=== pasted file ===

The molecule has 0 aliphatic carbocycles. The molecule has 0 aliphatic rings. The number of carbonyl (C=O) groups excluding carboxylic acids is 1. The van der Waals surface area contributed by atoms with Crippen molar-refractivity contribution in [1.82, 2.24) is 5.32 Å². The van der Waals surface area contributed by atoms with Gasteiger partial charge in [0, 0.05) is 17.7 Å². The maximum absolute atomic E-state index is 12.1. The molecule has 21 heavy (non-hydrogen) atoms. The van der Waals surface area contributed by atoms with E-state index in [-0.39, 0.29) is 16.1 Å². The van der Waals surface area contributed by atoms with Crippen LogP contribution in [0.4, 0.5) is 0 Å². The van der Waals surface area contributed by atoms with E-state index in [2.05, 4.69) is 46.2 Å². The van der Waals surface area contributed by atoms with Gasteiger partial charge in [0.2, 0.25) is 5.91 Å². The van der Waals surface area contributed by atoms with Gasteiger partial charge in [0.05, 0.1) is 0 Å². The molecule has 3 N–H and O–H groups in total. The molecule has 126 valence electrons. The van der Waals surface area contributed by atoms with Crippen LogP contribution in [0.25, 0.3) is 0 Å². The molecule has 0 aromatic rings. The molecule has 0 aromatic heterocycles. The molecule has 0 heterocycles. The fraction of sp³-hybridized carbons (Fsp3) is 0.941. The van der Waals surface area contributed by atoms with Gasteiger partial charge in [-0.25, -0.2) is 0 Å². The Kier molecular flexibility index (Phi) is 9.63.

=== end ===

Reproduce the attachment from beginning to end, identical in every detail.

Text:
The molecule has 0 aliphatic carbocycles. The molecule has 0 aliphatic rings. The number of carbonyl (C=O) groups excluding carboxylic acids is 1. The van der Waals surface area contributed by atoms with Crippen molar-refractivity contribution in [1.82, 2.24) is 5.32 Å². The van der Waals surface area contributed by atoms with Gasteiger partial charge in [0, 0.05) is 17.7 Å². The maximum absolute atomic E-state index is 12.1. The molecule has 21 heavy (non-hydrogen) atoms. The van der Waals surface area contributed by atoms with E-state index in [-0.39, 0.29) is 16.1 Å². The van der Waals surface area contributed by atoms with Crippen LogP contribution in [0.4, 0.5) is 0 Å². The van der Waals surface area contributed by atoms with E-state index in [2.05, 4.69) is 46.2 Å². The van der Waals surface area contributed by atoms with Gasteiger partial charge in [0.2, 0.25) is 5.91 Å². The van der Waals surface area contributed by atoms with Gasteiger partial charge in [0.05, 0.1) is 0 Å². The molecule has 3 N–H and O–H groups in total. The molecule has 126 valence electrons. The van der Waals surface area contributed by atoms with Crippen LogP contribution in [0.25, 0.3) is 0 Å². The molecule has 0 aromatic rings. The molecule has 0 aromatic heterocycles. The molecule has 0 heterocycles. The fraction of sp³-hybridized carbons (Fsp3) is 0.941. The van der Waals surface area contributed by atoms with Gasteiger partial charge in [-0.25, -0.2) is 0 Å². The Kier molecular flexibility index (Phi) is 9.63.